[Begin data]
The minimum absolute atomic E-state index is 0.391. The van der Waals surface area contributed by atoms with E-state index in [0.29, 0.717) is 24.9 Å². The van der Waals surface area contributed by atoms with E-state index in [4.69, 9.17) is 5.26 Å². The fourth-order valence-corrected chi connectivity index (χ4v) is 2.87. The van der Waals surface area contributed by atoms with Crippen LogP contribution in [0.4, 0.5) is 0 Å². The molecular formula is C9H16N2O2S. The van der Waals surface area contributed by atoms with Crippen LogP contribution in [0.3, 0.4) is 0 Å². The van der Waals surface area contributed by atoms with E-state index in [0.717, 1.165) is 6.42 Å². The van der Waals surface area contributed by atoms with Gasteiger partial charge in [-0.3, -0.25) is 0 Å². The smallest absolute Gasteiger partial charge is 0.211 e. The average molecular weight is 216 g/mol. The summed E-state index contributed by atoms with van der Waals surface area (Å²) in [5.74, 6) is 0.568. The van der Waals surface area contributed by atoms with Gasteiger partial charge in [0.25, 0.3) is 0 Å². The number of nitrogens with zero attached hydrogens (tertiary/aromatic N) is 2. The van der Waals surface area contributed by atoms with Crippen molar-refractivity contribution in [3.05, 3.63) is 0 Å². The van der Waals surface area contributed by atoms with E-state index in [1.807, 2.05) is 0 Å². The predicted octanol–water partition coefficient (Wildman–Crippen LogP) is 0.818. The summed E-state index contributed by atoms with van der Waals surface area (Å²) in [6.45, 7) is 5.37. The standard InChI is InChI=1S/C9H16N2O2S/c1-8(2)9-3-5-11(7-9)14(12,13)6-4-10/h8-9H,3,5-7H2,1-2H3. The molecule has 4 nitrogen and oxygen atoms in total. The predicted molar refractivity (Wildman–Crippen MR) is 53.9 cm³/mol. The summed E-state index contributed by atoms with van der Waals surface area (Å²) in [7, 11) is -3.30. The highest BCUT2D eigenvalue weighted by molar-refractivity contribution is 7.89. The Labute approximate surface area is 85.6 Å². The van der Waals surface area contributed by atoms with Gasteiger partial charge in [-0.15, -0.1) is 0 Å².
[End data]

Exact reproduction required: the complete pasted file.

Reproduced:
The minimum absolute atomic E-state index is 0.391. The van der Waals surface area contributed by atoms with E-state index in [0.29, 0.717) is 24.9 Å². The van der Waals surface area contributed by atoms with E-state index in [4.69, 9.17) is 5.26 Å². The fourth-order valence-corrected chi connectivity index (χ4v) is 2.87. The van der Waals surface area contributed by atoms with Crippen LogP contribution in [0.4, 0.5) is 0 Å². The molecular formula is C9H16N2O2S. The van der Waals surface area contributed by atoms with Crippen LogP contribution in [0.3, 0.4) is 0 Å². The van der Waals surface area contributed by atoms with E-state index in [0.717, 1.165) is 6.42 Å². The van der Waals surface area contributed by atoms with Gasteiger partial charge in [-0.3, -0.25) is 0 Å². The smallest absolute Gasteiger partial charge is 0.211 e. The average molecular weight is 216 g/mol. The summed E-state index contributed by atoms with van der Waals surface area (Å²) in [5.74, 6) is 0.568. The van der Waals surface area contributed by atoms with Gasteiger partial charge in [0.25, 0.3) is 0 Å². The number of nitrogens with zero attached hydrogens (tertiary/aromatic N) is 2. The van der Waals surface area contributed by atoms with Crippen molar-refractivity contribution in [3.05, 3.63) is 0 Å². The van der Waals surface area contributed by atoms with E-state index in [1.807, 2.05) is 0 Å². The predicted octanol–water partition coefficient (Wildman–Crippen LogP) is 0.818. The summed E-state index contributed by atoms with van der Waals surface area (Å²) in [6.45, 7) is 5.37. The standard InChI is InChI=1S/C9H16N2O2S/c1-8(2)9-3-5-11(7-9)14(12,13)6-4-10/h8-9H,3,5-7H2,1-2H3. The molecule has 4 nitrogen and oxygen atoms in total. The predicted molar refractivity (Wildman–Crippen MR) is 53.9 cm³/mol. The summed E-state index contributed by atoms with van der Waals surface area (Å²) in [7, 11) is -3.30. The highest BCUT2D eigenvalue weighted by molar-refractivity contribution is 7.89. The Labute approximate surface area is 85.6 Å². The van der Waals surface area contributed by atoms with Gasteiger partial charge in [-0.15, -0.1) is 0 Å².